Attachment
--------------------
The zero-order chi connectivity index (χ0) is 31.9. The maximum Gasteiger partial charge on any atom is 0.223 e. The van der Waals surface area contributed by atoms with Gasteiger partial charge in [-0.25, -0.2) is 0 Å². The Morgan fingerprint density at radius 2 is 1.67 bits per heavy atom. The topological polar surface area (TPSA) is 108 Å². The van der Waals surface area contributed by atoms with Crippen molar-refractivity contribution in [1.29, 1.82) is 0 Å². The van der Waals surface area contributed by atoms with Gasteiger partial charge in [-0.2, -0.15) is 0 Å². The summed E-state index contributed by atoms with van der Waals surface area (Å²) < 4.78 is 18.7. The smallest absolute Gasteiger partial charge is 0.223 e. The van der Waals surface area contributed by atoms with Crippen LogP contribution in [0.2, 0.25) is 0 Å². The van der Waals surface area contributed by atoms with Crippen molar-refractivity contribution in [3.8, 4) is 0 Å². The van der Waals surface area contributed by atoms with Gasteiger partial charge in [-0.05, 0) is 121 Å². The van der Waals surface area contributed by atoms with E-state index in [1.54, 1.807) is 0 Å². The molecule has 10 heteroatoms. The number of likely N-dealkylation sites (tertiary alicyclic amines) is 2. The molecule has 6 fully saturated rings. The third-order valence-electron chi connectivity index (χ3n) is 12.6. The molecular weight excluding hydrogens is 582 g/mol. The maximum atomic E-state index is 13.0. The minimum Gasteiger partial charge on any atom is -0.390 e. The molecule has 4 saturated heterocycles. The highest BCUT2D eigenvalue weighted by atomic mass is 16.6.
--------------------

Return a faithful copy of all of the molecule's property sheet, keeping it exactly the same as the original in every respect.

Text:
The zero-order chi connectivity index (χ0) is 31.9. The maximum Gasteiger partial charge on any atom is 0.223 e. The van der Waals surface area contributed by atoms with Gasteiger partial charge in [-0.25, -0.2) is 0 Å². The Morgan fingerprint density at radius 2 is 1.67 bits per heavy atom. The topological polar surface area (TPSA) is 108 Å². The van der Waals surface area contributed by atoms with Crippen molar-refractivity contribution in [1.29, 1.82) is 0 Å². The van der Waals surface area contributed by atoms with Gasteiger partial charge in [-0.2, -0.15) is 0 Å². The summed E-state index contributed by atoms with van der Waals surface area (Å²) < 4.78 is 18.7. The smallest absolute Gasteiger partial charge is 0.223 e. The van der Waals surface area contributed by atoms with Crippen LogP contribution in [0.2, 0.25) is 0 Å². The van der Waals surface area contributed by atoms with Crippen molar-refractivity contribution in [3.8, 4) is 0 Å². The van der Waals surface area contributed by atoms with Gasteiger partial charge in [-0.05, 0) is 121 Å². The van der Waals surface area contributed by atoms with E-state index in [1.54, 1.807) is 0 Å². The molecule has 10 heteroatoms. The number of likely N-dealkylation sites (tertiary alicyclic amines) is 2. The molecule has 6 fully saturated rings. The third-order valence-electron chi connectivity index (χ3n) is 12.6. The molecular weight excluding hydrogens is 582 g/mol. The maximum atomic E-state index is 13.0. The minimum Gasteiger partial charge on any atom is -0.390 e. The molecule has 4 saturated heterocycles. The highest BCUT2D eigenvalue weighted by atomic mass is 16.6.